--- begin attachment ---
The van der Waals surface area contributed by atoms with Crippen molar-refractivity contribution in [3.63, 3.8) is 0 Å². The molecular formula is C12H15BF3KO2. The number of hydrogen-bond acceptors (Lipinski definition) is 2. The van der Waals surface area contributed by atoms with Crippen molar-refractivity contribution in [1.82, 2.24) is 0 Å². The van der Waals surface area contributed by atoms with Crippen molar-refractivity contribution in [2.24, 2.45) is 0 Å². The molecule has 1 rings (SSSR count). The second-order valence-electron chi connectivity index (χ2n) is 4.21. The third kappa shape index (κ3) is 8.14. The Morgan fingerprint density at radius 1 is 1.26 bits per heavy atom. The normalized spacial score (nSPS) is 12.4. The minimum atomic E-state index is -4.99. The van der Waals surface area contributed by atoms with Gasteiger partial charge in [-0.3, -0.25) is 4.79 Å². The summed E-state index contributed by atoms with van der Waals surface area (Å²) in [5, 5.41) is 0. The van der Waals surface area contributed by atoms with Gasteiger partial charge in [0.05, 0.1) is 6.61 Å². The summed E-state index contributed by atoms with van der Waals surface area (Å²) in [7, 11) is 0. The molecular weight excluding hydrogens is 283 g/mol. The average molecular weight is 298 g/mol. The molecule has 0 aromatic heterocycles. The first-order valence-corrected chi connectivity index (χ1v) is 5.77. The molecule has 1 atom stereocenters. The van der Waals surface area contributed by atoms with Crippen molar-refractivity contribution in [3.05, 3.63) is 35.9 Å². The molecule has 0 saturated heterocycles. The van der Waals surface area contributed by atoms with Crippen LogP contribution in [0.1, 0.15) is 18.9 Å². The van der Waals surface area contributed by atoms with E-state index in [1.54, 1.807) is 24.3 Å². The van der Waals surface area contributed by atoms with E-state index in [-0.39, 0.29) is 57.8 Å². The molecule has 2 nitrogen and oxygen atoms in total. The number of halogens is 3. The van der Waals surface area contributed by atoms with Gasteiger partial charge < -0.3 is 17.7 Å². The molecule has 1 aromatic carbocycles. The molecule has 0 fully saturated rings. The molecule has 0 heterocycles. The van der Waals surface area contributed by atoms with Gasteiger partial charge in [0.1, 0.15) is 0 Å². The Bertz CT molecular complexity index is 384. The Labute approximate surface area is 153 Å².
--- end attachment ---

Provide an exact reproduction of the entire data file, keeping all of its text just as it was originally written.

The van der Waals surface area contributed by atoms with Crippen molar-refractivity contribution in [3.63, 3.8) is 0 Å². The molecular formula is C12H15BF3KO2. The number of hydrogen-bond acceptors (Lipinski definition) is 2. The van der Waals surface area contributed by atoms with Crippen molar-refractivity contribution in [1.82, 2.24) is 0 Å². The van der Waals surface area contributed by atoms with Crippen molar-refractivity contribution in [2.24, 2.45) is 0 Å². The molecule has 1 rings (SSSR count). The second-order valence-electron chi connectivity index (χ2n) is 4.21. The third kappa shape index (κ3) is 8.14. The Morgan fingerprint density at radius 1 is 1.26 bits per heavy atom. The normalized spacial score (nSPS) is 12.4. The minimum atomic E-state index is -4.99. The van der Waals surface area contributed by atoms with Gasteiger partial charge in [-0.3, -0.25) is 4.79 Å². The summed E-state index contributed by atoms with van der Waals surface area (Å²) in [5, 5.41) is 0. The van der Waals surface area contributed by atoms with Gasteiger partial charge in [0.05, 0.1) is 6.61 Å². The summed E-state index contributed by atoms with van der Waals surface area (Å²) in [7, 11) is 0. The molecular weight excluding hydrogens is 283 g/mol. The average molecular weight is 298 g/mol. The molecule has 0 aromatic heterocycles. The first-order valence-corrected chi connectivity index (χ1v) is 5.77. The molecule has 1 atom stereocenters. The van der Waals surface area contributed by atoms with Crippen molar-refractivity contribution in [3.05, 3.63) is 35.9 Å². The molecule has 0 saturated heterocycles. The van der Waals surface area contributed by atoms with Crippen LogP contribution in [0.1, 0.15) is 18.9 Å². The van der Waals surface area contributed by atoms with E-state index in [1.54, 1.807) is 24.3 Å². The van der Waals surface area contributed by atoms with E-state index in [-0.39, 0.29) is 57.8 Å². The molecule has 2 nitrogen and oxygen atoms in total. The number of halogens is 3. The van der Waals surface area contributed by atoms with Gasteiger partial charge < -0.3 is 17.7 Å². The molecule has 1 aromatic carbocycles. The molecule has 0 fully saturated rings. The molecule has 0 heterocycles. The van der Waals surface area contributed by atoms with Gasteiger partial charge in [0.1, 0.15) is 0 Å². The Bertz CT molecular complexity index is 384. The Labute approximate surface area is 153 Å².